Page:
Alexander “Sasha” Kabanov, Ph.D., Dr. Sci., has been selected for membership in the College of Fellows of the Controlled Release Society for his “outstanding contributions to the field of delivery science and technology.” Kabanov will be inducted into the college at the 45th Annual Meeting and Exposition of the Controlled Release Society July 22–24 in New York City.
Kabanov is the Mescal S. Ferguson Distinguished Professor in the Division of Pharmacoengineering and Molecular Pharmaceutics and the director of the School’s Center for Nanotechnology in Drug Delivery. He is a member of the UNC Lineberger Comprehensive Cancer Center.
Elevation from member to fellow of the Controlled Release Society recognizes an exceptional CRS member who has made outstanding and sustained contributions to the field of delivery science and technology over a minimum of 10 years. Fellows have distinguished themselves as leaders in their field through impactful contributions in fundamental or applied research, technology, products or education within the areas of interest of the CRS. A maximum of five new fellowships are awarded every year. The election of fellows is determined by a vote by all members of the college.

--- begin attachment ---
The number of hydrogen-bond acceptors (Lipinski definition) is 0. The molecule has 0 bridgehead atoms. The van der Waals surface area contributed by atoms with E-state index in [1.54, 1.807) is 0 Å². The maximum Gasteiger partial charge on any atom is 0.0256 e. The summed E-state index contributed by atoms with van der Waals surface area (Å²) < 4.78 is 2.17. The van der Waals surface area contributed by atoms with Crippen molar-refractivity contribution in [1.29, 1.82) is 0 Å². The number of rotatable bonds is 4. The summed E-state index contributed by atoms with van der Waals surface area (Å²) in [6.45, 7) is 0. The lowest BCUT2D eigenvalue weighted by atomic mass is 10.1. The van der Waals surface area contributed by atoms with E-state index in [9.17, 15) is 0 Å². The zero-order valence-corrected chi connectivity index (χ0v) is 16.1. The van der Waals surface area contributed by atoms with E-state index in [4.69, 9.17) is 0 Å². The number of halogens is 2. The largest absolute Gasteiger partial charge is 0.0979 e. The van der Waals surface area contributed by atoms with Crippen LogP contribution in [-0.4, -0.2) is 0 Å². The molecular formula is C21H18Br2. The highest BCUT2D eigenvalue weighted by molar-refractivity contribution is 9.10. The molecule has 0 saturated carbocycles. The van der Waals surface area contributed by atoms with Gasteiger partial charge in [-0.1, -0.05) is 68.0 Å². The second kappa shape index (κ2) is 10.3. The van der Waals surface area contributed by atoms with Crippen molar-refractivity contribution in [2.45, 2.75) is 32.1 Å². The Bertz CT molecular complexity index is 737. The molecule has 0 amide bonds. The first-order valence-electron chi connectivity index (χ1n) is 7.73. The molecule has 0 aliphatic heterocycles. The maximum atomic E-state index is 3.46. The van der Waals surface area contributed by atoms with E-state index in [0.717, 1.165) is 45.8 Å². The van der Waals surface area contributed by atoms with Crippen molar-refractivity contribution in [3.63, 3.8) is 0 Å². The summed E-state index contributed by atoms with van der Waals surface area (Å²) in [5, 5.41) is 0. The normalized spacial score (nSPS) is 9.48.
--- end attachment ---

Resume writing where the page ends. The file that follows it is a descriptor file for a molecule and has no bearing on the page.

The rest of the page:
Kabanov pioneered major concepts in the nanomedicine field, including the use of polymeric micelles, block ionomer complexes, nanogels and exosomes for delivery of small drugs, nucleic acids and polypeptides to treat cancers and diseases of the central nervous system. He co-invented the first polymeric micelle drug to enter clinical trials. He cofounded BendaRx Corp and SoftKemo Pharma Corp, which develop therapeutics for cancer, and NeuroNano Pharma Inc, which focuses on diseases of the central nervous system.
Kabanov has published more than 300 scientific papers and he holds 33 U.S. patents. His work has been cited nearly 29,500 times (Hirsh index 91), and he was named the Thomson Reuters 2014 Highly Cited Researcher in pharmacology and toxicology. His cumulative research support in academia as principal investigator has been more than $54 million. His inventions have attracted over $60 million in private, foundation and company-sponsored R&D funding.
In 2017 he was awarded the George Gamow award for his “cycle of works that initiated the use of polymeric nanomaterials for the delivery of drugs and nucleic acids to the cell.” He is a member of Academia Europaea, the Academy of Europe.